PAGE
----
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The Woman in the Window-Book Review

Let me just start by saying WOW. This book. A.J. Finn knew that he was meant to be a writer because for a first time book, he knocked it out of the park. I have no doubt that being an editor for the last ten years helped significantly, but the story was pure talent. It’s a risky move, entering the psychological thriller landscape that has taken over the book market right now. Gillian Flynn, Ruth Ware and Shari Lapena are hard to beat, but I think A.J. Finn might have just done that.

The story focuses on a middle-aged woman who has agoraphobia (a fear of outdoors); therefore she is secluded to the inside of her beautiful town home in New York. She drinks too much wine for the amount of pills she takes and her friends are strangers on the Internet. One night she witnesses the murder of her next door neighbor, but her consumption of wine along with her long list of prescribed medications make her an unreliable witness to this event. So she seeks out justice and what follows is a page-turning story that will keep you guessing and questioning is our narrator reliable or not?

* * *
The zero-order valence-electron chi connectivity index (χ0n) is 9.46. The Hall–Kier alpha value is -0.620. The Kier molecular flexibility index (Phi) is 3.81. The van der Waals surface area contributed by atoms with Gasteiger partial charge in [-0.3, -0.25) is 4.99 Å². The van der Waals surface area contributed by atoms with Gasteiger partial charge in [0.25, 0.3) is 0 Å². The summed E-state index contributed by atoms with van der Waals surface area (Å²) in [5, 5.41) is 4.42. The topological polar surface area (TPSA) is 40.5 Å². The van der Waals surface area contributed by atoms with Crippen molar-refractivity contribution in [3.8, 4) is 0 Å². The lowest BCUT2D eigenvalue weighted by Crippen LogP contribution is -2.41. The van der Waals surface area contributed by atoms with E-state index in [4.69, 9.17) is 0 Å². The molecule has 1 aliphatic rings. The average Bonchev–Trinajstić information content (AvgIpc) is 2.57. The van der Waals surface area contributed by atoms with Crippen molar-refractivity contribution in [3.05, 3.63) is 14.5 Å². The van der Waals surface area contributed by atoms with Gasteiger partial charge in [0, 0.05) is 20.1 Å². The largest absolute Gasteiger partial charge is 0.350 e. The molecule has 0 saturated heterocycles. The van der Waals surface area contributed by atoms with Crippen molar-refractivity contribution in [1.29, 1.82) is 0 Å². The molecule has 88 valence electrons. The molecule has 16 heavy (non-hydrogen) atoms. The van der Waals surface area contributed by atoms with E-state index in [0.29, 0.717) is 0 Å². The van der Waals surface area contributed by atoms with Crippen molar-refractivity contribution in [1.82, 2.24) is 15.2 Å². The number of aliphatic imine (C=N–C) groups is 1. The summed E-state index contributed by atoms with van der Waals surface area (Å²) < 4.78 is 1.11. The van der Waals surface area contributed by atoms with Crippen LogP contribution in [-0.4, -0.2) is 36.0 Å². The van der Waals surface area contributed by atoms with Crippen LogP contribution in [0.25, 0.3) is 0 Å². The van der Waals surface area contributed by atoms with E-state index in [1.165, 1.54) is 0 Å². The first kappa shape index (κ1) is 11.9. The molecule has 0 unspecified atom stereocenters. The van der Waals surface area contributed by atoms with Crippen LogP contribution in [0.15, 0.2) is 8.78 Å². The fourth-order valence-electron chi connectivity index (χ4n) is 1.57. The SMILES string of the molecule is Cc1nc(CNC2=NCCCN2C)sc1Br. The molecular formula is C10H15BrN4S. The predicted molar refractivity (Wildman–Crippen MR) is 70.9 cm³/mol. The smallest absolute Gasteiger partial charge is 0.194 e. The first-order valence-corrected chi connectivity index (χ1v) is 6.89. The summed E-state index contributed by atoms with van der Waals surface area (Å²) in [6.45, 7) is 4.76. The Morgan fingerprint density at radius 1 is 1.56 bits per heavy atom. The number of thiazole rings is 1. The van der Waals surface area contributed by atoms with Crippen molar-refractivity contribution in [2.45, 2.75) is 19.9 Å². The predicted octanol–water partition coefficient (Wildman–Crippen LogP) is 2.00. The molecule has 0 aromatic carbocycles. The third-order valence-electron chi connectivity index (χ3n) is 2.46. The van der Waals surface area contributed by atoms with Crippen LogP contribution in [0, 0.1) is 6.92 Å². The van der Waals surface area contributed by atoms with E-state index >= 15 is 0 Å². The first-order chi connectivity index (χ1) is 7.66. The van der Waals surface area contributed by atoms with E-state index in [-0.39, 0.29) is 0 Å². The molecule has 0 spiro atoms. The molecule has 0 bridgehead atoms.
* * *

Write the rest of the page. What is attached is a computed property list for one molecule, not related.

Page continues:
While “The Woman in the Window” follows similar aspects of the female-centered psychological thrillers like “Gone Girl” and “Girl on the Train” with the unreliable narrators who have some sort of addiction, usually alcohol, A.J. Finn has created a character that is actually likeable, despite her array of faults. As a reader we believe her and we root for her, which is something so difficult to accomplish in these storylines. For this reason I never once put down the book, annoyed that she was drunk again or frustrated by her uselessness. Instead I was fascinated and interested in what she would do next. A.J. Finn has found a way to make this stereotypical character into something much more, which is why I think he stands out from these other comparable novels.

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